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Promoted from the diaries by streiff. Promotion does not imply endorsement.
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Sweden is a country that prides itself on its humanitarian streak.  Over the past ten years, they have been the most refugee-friendly country possibly in the world and definitely in Europe.  In the past five years, they have accepted more refugees on a per capita basis than any other European country, including France and Germany.  Since 2012, Sweden has admitted over 400,000 immigrants, mainly from Afghanistan, Syria and Iraq. That is now 4% of their population.

Yet, beneath that veneer, things have not been all that rosy in this European-style socialist Utopia that some American politicians hold up as the pinnacle of what could be here.  Burning cars are not a rare sight these days. Certain crimes are on the rise as well as gang-related and gun crime which is especially prevalent in immigrant communities. Sexual assault has soared.  Despite claims to the contrary, some immigrant areas are now “no go” zones for police, firemen.  Ambulances have been attacked. In Gothenburg, a masked gang set 80 cars ablaze. One person said, “They treat us like animals so we will behave like animals.”

Enter an upstart political party- the Sweden Democrats (SD).  There is no denying that they have their roots in Sweden’s neo-Nazi movement although they have disavowed all such notions now and cleaned up that image.  For a decade, the media and the government avoided any mention of the growing animus towards the growing immigrant population and they were caught with their pants down when SD suddenly rose in the polls.

In their most recent parliamentary elections, the SD captured 17.6% of the vote.  It was a small victory for the other Swedish parties who were expecting them to capture 25% of the vote.  It does not vault them to second place, but they have increased their influence and makes forming a new government more difficult without their backing.

Before the rise of the SD, the government overhauled their immigration policy.  They have established border checks, restricted family reunification, instituted new restrictive volume limits, and denied asylum to many.  It may be too little too late.

The center-left Social Democrats have controlled Swedish politics for years.  Four years ago in parliamentary elections, the Social Democrats and the Green Party dominated the elections.  Thus, that 17.6% of the vote that went to SD ate into that dominance. The SD state that those elections and the policies that followed were a mistake.  Being jettisoned were traditional Swedish culture.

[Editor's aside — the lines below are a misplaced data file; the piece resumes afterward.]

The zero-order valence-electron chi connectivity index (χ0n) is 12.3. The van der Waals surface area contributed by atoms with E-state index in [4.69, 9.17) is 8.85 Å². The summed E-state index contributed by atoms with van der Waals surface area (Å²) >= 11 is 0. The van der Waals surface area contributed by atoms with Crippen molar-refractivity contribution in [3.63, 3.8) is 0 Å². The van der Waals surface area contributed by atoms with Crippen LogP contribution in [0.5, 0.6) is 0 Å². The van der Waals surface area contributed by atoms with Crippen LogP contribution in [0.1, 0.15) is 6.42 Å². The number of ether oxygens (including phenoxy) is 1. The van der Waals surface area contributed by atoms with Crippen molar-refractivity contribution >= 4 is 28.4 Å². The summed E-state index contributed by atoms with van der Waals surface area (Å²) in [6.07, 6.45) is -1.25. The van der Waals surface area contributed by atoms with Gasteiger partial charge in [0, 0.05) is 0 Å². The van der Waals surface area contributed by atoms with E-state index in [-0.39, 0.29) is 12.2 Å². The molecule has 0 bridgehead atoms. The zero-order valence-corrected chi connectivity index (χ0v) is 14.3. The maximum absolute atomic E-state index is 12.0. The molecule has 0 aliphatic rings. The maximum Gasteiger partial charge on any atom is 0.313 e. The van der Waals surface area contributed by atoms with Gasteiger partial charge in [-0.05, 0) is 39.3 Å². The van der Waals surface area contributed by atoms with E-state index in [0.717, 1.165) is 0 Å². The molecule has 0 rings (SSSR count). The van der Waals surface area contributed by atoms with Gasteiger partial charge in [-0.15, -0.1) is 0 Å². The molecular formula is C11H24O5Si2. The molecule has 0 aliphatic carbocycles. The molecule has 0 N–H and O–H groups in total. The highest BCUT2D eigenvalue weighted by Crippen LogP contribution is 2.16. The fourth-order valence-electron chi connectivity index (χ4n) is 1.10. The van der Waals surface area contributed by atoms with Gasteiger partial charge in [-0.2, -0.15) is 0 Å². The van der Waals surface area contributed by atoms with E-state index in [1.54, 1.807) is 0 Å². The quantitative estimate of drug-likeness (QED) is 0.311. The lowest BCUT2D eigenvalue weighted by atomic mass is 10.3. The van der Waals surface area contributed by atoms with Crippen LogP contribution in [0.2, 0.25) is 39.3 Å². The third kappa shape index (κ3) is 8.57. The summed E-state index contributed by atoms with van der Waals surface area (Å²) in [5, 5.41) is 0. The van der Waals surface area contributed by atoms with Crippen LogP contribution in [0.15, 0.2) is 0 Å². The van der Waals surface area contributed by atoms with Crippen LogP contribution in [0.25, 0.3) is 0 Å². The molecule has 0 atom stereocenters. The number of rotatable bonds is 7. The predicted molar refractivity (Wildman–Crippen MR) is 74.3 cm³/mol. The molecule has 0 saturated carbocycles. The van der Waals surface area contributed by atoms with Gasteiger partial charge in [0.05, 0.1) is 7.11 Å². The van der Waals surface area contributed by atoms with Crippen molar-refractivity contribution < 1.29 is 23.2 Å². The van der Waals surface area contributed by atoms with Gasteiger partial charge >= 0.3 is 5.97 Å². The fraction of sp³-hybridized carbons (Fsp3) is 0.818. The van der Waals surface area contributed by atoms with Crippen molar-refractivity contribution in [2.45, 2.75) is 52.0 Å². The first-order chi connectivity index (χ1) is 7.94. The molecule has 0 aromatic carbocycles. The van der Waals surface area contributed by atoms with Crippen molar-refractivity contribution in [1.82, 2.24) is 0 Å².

Although ethno-nationalist, the SD is also socialist.  They are appealing to a past in which Sweden was, to the Swedes, the richest and best country in the world.  This message- an appeal to the past without the immigrants- has taken root among some Swedes.

For years, Sweden existed as if there was no racism in their country.  Parties like the SD have been powerful in Denmark and Norway. However, there is a substantial and diverse anti-immigrant sentiment in Sweden and neo-Nazi parties are popular in some rural areas.  There is no sense that any of the parties, including the SD, have any true solution to the immigrant problems. A recent poll showed that about 50% of Swedes have no faith in the future at all.

The current leadership of the Social Democrats has been inefficient.  Their postal system and rail systems are the poster boys for inefficiency.  There have been protests against their social medicine system.

What is happening in Sweden is what is happening throughout Europe.  Voters are becoming disenchanted with the traditional parties. Hoping to change the direction of Sweden, the center-right Moderates and Christian Democrats are now contemplating forming a government with SD backing.  Considering that the Social Democrats- the predominant leftist party in Sweden- had their worst results since World War I, the center-right now sees weakness. Generally backed by the country’s strong labor unions, about 20% of the union vote now went to SD.  Additionally, they (the Social Democrats) got only 40% of the youth vote making the future for them look bleak.

SD took 17.6% of the vote to the Moderates 20% making them the second most popular right-of-center party in Sweden.  How did they achieve this? They married a pro-welfare state platform with an anti-immigrant platform. Hence, they attracted voters from across the political spectrum.  It also attracted lower-income, less educated, and first time voters.

By placing the blame for the failures of the welfare state on immigrants, they attracted the very voters who rely on Sweden’s welfare state which protects them from rising unemployment and other economic risks.  And immigration has drastically altered Sweden. A generation ago, it was a homogeneous country. Today, it has a higher percentage of foreign-born citizens than the United States.

The anxieties of the Swedes regarding immigration is largely pragmatic. Greater than 75% believe integration of the immigrant community has gone poorly.  They worry about the impact on the welfare state they have come dependent upon. The rise of the SD is not attributable to racism or xenophobia; it is out of fear of the collapse of the welfare state.

The mainstream parties have not offered an alternative vision of the dystopian one of the SD.   Until Sweden learns, like other European countries, to reconcile their immigration policies with their desire to maintain their welfare states, there will always be populist parties rising to fill the voids.